Philosopher Martin Heidegger described human existence as a process of perpetual falling, and felt it the responsibility of each individual to catch themselves, climb up from their own uncertainty. This unsettling prognosis of our lives informs Kerry Skarbakka’s present body of work. She continually returns to issues about the nature of control and its effects on this perceived responsibility.
Beyond the basic laws that govern and maintain our equilibrium, we live in a world that constantly tests our stability, in various ways. War, rumours of war, issues of security, the effects of globalization and the politics of identity are external gravities turned inward, serving to further threaten the precarious balance of the self, exaggerating negative feelings about control.
Kerry Skarbakka: ‘This photographic work is in response to this delicate state. It comprises a culmination of thought and emotion, a tying together of the threads of everything I perceive life has come to represent. It is my understanding and perspective, which rely on the shifting human conditions in the world that we inhabit. Its exploration resides in the sublime metaphorical space from which balance has been disrupted to the point of no return. It asks what it means to resist the struggle, to simply let go, or indeed, the consequences of holding on.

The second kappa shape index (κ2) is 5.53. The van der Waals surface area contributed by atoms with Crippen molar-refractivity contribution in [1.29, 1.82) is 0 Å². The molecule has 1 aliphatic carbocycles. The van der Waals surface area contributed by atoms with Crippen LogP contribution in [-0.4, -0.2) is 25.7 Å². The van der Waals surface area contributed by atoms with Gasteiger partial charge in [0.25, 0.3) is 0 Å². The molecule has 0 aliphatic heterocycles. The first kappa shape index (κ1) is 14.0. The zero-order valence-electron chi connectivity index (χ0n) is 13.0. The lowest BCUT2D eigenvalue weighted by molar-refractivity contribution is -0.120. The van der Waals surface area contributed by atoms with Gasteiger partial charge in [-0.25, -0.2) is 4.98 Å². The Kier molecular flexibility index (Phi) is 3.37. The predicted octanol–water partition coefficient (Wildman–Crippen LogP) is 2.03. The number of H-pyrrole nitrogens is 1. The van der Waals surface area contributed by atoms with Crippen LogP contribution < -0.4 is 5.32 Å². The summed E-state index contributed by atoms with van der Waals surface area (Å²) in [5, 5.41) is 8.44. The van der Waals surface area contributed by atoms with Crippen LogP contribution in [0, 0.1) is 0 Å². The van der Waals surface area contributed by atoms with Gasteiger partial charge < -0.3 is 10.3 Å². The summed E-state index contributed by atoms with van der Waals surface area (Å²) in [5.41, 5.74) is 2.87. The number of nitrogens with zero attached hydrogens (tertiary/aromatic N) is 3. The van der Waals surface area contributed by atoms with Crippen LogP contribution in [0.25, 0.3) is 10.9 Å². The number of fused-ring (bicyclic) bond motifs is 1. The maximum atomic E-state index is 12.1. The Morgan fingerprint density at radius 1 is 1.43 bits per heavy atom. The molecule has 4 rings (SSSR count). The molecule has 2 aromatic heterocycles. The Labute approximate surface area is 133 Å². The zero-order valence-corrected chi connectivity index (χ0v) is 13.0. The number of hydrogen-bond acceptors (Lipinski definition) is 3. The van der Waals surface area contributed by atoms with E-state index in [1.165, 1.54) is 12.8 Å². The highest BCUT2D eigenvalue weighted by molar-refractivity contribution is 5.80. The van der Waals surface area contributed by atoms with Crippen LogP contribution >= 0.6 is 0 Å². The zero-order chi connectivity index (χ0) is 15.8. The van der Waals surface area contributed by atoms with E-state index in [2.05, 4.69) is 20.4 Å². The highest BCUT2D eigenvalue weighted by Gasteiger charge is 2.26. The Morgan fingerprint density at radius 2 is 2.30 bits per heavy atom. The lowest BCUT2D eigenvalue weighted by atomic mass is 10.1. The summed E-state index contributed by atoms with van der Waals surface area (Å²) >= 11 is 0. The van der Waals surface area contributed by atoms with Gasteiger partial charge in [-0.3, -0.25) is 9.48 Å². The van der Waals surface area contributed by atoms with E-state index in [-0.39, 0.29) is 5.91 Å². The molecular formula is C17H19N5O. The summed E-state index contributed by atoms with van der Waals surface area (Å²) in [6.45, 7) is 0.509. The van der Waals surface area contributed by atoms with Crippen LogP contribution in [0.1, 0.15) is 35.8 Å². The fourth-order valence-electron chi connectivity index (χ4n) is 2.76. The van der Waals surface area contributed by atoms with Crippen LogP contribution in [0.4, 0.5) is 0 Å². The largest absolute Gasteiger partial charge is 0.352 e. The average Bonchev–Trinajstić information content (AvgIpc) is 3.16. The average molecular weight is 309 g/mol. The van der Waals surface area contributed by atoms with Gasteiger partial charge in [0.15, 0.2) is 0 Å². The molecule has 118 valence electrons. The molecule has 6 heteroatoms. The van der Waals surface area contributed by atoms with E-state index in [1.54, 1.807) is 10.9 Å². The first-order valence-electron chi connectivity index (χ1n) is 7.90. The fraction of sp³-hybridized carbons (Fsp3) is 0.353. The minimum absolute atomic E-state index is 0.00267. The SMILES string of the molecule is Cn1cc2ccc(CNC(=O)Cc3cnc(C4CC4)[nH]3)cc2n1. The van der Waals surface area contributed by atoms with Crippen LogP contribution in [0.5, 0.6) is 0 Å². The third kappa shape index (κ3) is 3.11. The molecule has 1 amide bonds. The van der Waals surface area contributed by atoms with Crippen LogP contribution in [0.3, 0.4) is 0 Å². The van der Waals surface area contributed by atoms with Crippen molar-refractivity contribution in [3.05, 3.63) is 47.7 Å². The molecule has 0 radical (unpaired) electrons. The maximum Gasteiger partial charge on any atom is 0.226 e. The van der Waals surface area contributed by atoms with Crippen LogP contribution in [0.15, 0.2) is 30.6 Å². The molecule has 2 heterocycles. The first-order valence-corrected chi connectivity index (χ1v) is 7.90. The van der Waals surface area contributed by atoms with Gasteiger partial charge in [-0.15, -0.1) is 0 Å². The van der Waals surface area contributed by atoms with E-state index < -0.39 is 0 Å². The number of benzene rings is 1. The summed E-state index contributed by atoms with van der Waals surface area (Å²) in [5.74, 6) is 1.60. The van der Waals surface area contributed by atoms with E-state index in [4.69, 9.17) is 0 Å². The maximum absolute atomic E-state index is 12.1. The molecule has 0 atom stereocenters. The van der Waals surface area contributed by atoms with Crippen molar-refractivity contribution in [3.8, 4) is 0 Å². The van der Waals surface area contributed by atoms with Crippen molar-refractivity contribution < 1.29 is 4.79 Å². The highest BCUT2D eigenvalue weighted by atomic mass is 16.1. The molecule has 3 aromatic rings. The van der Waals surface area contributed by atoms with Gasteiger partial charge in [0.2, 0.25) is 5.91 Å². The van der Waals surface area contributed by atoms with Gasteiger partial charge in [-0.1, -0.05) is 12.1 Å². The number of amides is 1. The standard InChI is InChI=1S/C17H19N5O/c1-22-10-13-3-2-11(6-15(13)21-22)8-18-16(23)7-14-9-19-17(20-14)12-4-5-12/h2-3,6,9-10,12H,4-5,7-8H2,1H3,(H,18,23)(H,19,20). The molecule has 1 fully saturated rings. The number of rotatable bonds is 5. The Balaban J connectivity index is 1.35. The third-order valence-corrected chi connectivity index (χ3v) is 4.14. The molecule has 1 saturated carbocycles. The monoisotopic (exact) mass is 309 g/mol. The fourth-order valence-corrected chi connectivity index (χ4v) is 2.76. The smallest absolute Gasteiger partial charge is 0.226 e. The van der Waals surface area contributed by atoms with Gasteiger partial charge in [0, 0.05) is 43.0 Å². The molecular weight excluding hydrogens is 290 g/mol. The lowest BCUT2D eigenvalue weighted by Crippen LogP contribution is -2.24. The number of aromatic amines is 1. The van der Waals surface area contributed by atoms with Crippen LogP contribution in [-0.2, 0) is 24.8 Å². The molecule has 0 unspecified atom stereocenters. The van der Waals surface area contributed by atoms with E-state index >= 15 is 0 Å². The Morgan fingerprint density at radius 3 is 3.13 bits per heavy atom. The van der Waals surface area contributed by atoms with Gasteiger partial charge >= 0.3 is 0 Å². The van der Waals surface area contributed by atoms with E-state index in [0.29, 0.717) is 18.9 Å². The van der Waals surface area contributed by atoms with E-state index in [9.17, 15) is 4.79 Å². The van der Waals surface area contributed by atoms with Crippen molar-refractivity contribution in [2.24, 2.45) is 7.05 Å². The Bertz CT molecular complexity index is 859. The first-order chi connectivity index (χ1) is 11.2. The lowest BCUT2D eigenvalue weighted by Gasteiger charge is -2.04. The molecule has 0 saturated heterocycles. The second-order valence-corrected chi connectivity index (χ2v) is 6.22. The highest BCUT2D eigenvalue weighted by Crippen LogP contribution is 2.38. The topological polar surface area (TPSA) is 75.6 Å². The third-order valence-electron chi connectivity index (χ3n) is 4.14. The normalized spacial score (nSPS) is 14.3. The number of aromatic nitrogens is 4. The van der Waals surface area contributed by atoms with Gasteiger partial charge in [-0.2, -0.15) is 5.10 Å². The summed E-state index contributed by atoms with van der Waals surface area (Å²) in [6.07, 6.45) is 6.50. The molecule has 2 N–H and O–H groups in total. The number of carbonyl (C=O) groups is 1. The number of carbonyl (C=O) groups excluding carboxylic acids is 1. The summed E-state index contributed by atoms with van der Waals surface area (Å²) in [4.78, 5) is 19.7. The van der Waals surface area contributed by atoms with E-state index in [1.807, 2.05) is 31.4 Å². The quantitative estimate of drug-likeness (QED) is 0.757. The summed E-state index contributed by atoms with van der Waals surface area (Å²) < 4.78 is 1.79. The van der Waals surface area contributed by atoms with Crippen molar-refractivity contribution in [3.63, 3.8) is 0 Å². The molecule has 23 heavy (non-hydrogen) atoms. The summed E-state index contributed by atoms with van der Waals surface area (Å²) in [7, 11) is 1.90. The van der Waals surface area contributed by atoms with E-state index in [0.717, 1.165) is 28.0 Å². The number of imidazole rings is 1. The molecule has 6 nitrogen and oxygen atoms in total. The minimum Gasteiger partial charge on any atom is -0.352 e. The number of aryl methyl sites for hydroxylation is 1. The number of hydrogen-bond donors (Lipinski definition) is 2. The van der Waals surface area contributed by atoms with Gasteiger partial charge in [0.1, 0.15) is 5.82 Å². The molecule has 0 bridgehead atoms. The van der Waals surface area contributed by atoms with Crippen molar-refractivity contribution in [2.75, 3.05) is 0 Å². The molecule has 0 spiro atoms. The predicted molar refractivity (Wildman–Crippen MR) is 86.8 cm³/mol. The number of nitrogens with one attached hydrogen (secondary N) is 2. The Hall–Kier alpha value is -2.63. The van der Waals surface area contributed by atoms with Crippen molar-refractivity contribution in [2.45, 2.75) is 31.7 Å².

‘Using myself as a model, and with the aid of climbing gear and other rigging, I photograph the body as it dangles from dangerous precipices or tumbles down flights of stairs. The captured gesture of the body is designed for the plausibility of action, grounding the image in reality. It is the ambiguity of the body’s position in space that allows and requires the viewer to resolve the full meaning of the photograph. Do we fall? Can we fly? If we fly, the loss of control facilitates supreme control.’
The images are layered with references to experiences in sculpture and painting, while the cinematic quality of the work suggests the influence of commercial films. Dimensions are important in establishing a direct relationship between the image and the viewer. The images stand as ominous messages, reminders that we are all vulnerable to losing our footing, our grasp. They convey the primal qualities of the human condition as a precarious balancing act in the struggle between our desire to survive and our fantasies of transcending that human state.